02 April 2014


In an ideal world we'd have had a resounding statement by the High Court of Australia regarding human rights and the respect for the person - a personhood that is more than a stocktake of genitalia and performativity - but today's judgment in NSW Registrar of Births, Deaths and Marriages v Norrie [2014] HCA 11 is welcome as a recognition of difference.

The HCA (French CJ, Hayne, Kiefel, Bell and Keane JJ) states that
Not all human beings can be classified by sex as either male or female. The Births, Deaths and Marriages Registration Act 1995 (NSW) expressly recognises that a person's sex may be ambiguous. It also recognises that a person's sex may be sufficiently important to the individual concerned to warrant that person undergoing a sex affirmation procedure to assist that person "to be considered to be a member of the opposite sex". When a person has undergone a sex affirmation procedure, s 32DC of the Act empowers the Registrar to register a change of sex of the person upon an application by that person. 
The question in this appeal is whether it was within the Registrar's power to record in the Register that the sex of the respondent, Norrie, was, as she said in her application, "non‑specific". That question should be answered in the affirmative.
The Court [at 35-37] states that
The Registrar's initial determination of Norrie's application was right. The appropriate record of her change of sex was from "male" (as it may be taken to have previously been recorded outside of New South Wales) to "non‑specific". To make that record in the Register would be no more than to recognise, as the Act does, that not everyone is male or female and that the change to be registered was from an assumed registered classification outside of New South Wales as a male to, as Norrie's application put it, non‑specific. 
The Registrar's submission must be rejected at the point at which it insists that the Registrar is required to decide whether he or she is satisfied (let alone that it has been demonstrated objectively) that, despite an application showing persisting ambiguity in the sex of the applicant following a sex affirmation procedure, the applicant's sex should be recorded in the Register as being either male or female. The registration of a change of sex records the facts supplied by the application so long as the application is supported in accordance with s 32DB. 
The provision of the Act which acknowledges "ambiguities" and the context of the 1996 Amending Act, which referred to persons of "indeterminate sex", are a sufficient indication that the Act recognises that, as this Court observed in AB v Western Australia, "the sex of a person is not … in every case unequivocally male or female."
It goes on [at 43-44] to state
The submission made on behalf of the Registrar that, given s 32J of the Act, unacceptable confusion would ensue if the Act recognised more than two categories of sex or an "uncategorised" sex should be rejected. 
The difficulty foreshadowed by this argument could only arise in cases where other legislation requires that a person is classified as male or female for the purpose of legal relations. For the most part, the sex of the individuals concerned is irrelevant to legal relations. In this regard, s 8(a) of the Interpretation Act 1987 (NSW) provides that "[i]n any Act or instrument … a word or expression that indicates one or more particular genders shall be taken to indicate every other gender". The chief, perhaps the only, case where the sex of the parties to the relationship is legally significant is marriage, as defined in the fashion found in s 5(1) of the Marriage Act 1961 (Cth).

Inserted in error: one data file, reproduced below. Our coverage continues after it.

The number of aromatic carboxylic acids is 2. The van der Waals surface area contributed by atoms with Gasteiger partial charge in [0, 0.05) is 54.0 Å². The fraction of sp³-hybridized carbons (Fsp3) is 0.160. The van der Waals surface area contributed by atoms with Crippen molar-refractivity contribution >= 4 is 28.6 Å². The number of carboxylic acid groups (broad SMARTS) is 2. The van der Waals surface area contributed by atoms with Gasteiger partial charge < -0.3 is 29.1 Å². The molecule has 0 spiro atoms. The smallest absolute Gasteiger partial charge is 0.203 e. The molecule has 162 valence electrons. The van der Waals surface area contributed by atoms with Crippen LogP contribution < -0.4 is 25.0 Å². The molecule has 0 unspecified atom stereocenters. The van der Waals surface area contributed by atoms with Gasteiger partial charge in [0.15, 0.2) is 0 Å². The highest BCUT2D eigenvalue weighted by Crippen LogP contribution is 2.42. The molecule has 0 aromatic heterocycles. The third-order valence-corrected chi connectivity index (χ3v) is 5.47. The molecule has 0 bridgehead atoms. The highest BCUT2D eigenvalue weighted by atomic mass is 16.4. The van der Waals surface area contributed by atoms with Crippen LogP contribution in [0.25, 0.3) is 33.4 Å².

As the Registrar acknowledged, the circumstance that s 32J operates subject to other laws of New South Wales serves to ensure that where another Act does differentiate between male and female it will prevail over s 32J so that an individual is not left in a "legal no‑man's land". The Registrar during the course of argument did not identify any particular statute which could not be construed so as to operate as intended in respect of a person whose sex was recorded in the Register as "non‑specific". 
The Registrar's argument from inconvenience should be rejected.
The HCA concludes -
The Court of Appeal went beyond the scope of Norrie's application to the Registrar and the issue as to the Registrar's power under s 32DC raised by the Registrar's refusal to record her sex as "non‑specific". While the Court of Appeal did not proceed without encouragement from Norrie's counsel, it was neither necessary nor appropriate for it to accept that encouragement. It would have been sufficient for it to determine the issue raised by the determination of Norrie's application and the appeal from the Tribunal to hold that the Tribunal erred in answering the question as to the Registrar's power under s 32DC on the basis that the Act is predicated on the assumption that "all people can be classified into two distinct and plainly identifiable sexes, male and female." 
The Act does not require that people who, having undergone a sex affirmation procedure, remain of indeterminate sex – that is, neither male nor female – must be registered, inaccurately, as one or the other. The Act itself recognises that a person may be other than male or female and therefore may be taken to permit the registration sought, as "non‑specific".
The judgment is concerned with the specific wording of the Act and Norrie's particular circumstances.

I have commented elsewhere that in looking beyond contested taxonomies of identity (male, female, other, transgender, queer, gay and so forth) we should be respecting Norrie as a person, rather than as a manifestation of particular attributes. We might also wonder at the expense involved in the NSW government's litigation.